14. 14. For detailed conference details contact: Shaambhavi Pathak | Tel: +91 11 6676 2388 | For Sponsorship & Branding Opportunities: Chander S Jeena | Tel: +91-9818971116 | Akansha Royal | Tel: +91 11 6676 2382 | Abhimanyu Gupta | Tel: +91 11 6676 2383 | | | 2017 Leadership Summit for Anti-Counterfeiting and Brand Protection Leadership Summit for Anti-Counterfeiting and Brand Protection Brief Introduction about conference Domestic as well as International Counterfeiting of goods has increased manifold in size and scope in the last decade, being increasingly controlled by organized criminal networks. Counterfeit now poses a threat to businesses, adversely impacting revenues as well as brand credibility, besides jeopardizing consumer interests. Smuggling and counterfeit of goods in India has cost an estimated loss of INR 39, 239 crore to the government in 2014. (Source: FICCI) The Authentication Forum aims to provide an opportunity to leaders from across industries and sectors to look at the huge business and consumer impacts of counterfeit goods and discuss effective strategies and to combat the same. The 2 day high level conference will bring together 150 delegates and eminent Speakers from a cross-section of industries/sectors including pharmaceuticals, automotive components, FMCG, alcoholic beverages, tobacco, personal care, electronic appliances and others, besides experts from leading authentication technology and solutions providers, consultants, government, regulatory and law enforcement authorities and agencies to discuss and deliberate upon the pertinent issues in counterfeiting and the role played by latest innovations and advances in Authentication solutions in combating these challenges. The purpose of the Forum is to develop a collective understanding of the scope of the problem of counterfeiting, identifying the right authentication solutions, available regulations and preventive measures from Government agencies, besides generating ideas for co-operation and synergy between different stakeholders to effectively control product counterfeiting. Organised by Who would attend? — Brand Protection, enforcement, security, integrity and management companies — Industries – pharmaceuticals, automotive components, FMCG, alcoholic beverages, tobacco, personal care, electronic appliances — Labelling companies and packaging converters — Suppliers of security substrates authentication technologies and serialization technologies — Anti-counterfeiting and IP organizations — Government officials — Revenue agencies and Issuing authorities — Customs and excise officials — Regulatory agencies — Law enforcement agencies — Investigative services — Academicians ISSUE 30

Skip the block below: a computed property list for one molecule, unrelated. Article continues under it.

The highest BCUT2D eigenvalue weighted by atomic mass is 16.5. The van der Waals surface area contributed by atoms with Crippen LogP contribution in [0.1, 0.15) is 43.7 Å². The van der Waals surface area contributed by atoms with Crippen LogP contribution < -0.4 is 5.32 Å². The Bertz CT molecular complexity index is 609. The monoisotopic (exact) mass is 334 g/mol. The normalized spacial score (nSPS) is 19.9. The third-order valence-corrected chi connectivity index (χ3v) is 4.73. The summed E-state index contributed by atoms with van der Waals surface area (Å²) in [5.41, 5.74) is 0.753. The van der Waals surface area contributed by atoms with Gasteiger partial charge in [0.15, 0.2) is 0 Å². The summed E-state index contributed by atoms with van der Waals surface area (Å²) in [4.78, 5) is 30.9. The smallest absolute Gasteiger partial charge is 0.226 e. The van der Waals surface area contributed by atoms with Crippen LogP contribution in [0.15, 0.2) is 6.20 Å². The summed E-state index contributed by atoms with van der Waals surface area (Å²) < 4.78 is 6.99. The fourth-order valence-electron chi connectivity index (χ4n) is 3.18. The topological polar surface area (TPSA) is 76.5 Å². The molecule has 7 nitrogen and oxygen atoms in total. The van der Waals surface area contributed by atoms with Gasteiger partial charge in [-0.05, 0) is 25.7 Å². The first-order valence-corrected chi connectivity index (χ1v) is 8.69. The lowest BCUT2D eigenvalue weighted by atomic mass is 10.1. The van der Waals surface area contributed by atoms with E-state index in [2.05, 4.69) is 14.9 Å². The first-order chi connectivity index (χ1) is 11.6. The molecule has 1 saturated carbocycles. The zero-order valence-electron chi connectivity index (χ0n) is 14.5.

15. 15. R R R Q Q Q Questions asked in the Indian Parliament Steps taken by Government to curb the menace of counterfeit currencyinIndia? To check the menace of counterfeiting of banknotes, The Ministry of Finance, Ministry of Home Affairs, Reserve Bank of India, Security and IntelligenceAgencies of the Centre and States are working in tandem to thwart the illegal activities related to Fake Indian Currency Note (FICN). An FICN Coordination Group (FCORD) has been formed in the Ministry of Home Affairs to share the intelligence/information amongst different security agencies of States/Centre to counter the menace of agencies to effect more seizures. The issue has also been raised in international multilateral fora constantly. RBI has also initiated several measures for generating public awareness, conducting training programs for employees/officers of banks and streamlining the process of reporting and detection of counterfeit notes. Further, in order to stay ahead of the counterfeiters, Government has recently introduced revised numbering pattern in all denominations of banknotes. RBI has issued press release in this regardonJune 25, 2015. Government in consultation with RBI, has also initiated the process of procurement of upgraded/new security features for a new series of banknotes. RBI has issued a PQB for supply of SecurityFeaturesfor Indianbanknoteson June 19,2015. In order to increase the life of banknotes, Government has decided in consultation with RBI to conduct a field trial of plastic banknotes in denominations of Rs. 10 at five locations of the country. BRBNMPL has accordingly issued PQB notice inApril 2016 for procurement of substrate for printing banknotes plastic substrate. Whether the Government is aware that 30 per cent of the licences are fake and there is no computerized data of the licences issued by the concerned departments; if so, whether the Government has conducted any survey to identify the actual number of fake licencesacross thecountry? The Ministry of Road Transport and Highways does not maintain centralised data regarding fake licences. However, as per an analysis done in January, 2015 on National Register for Driving Licences by National Informatics Centre (NIC), it was found that there is a possibility of duplicate licences. As on 5th January, 2015, out of total 6,70,16,851 driving licences records available, 16,72,138 records were found to be possible duplicates spread over 7,99,923 clusters. The percentage of probable duplicates stands at 2.5 percent as per this exercise. This information has beensharedwithrespectivestatesfor furtheraction. Whether the Government has issued any directions/guidelines to the State Governments to review the list of Public Distribution System (PDS) beneficiaries and ration cards to eliminate fake ration cards and ineligible beneficiaries; if so, the details thereof indicating the number of beneficiaries/cards as on date and the number of cards cancelled and beneficiaries excluded during the last one year along with the subsidy saved as a result thereof, State-wise; whether some States have been unsuccessful in following these guidelines and if so, the details thereof and reasons thereforandtheremedialmeasurestakeninthisregard; (d) whether the Government proposes to issue biometric ration cards, if so, the details thereof and the time by which it is likely to beimplemented;and (e) whether the Government has linked/ proposes to link PDS with Direct Benefit Transfer and if so, the quantum of food subsidy savedas aresultthereof? Public Distribution System (Control) Order, 2001 and Targeted Public Distribution System (Control) Order, 2015, stipulate that State/UT Governments are required to review the lists of beneficiaries every year for the purpose of deletion of ineligible families and inclusion of eligible families. State/UT Governments have been requested from time to time to carry out drives for reviewing the list of beneficiaries under TPDS. The exercise of deletion of bogus/ineligible cards and inclusion of eligible families is a continuous process and State/UT Governments are to periodically carry out the same. As per the information received from State/UT Governments the total 1060, Dated: 22nd July 2016 Counterfeit Currency/Finance Ministry 1870, Dated: 28-July-2016 Fake Licence/ Ministry of Transport 1517, Dated: 26-July-2016 Fake Ration Cards/ Ministry of Consumer Affairs 12 ISSUE 30Question in Parliament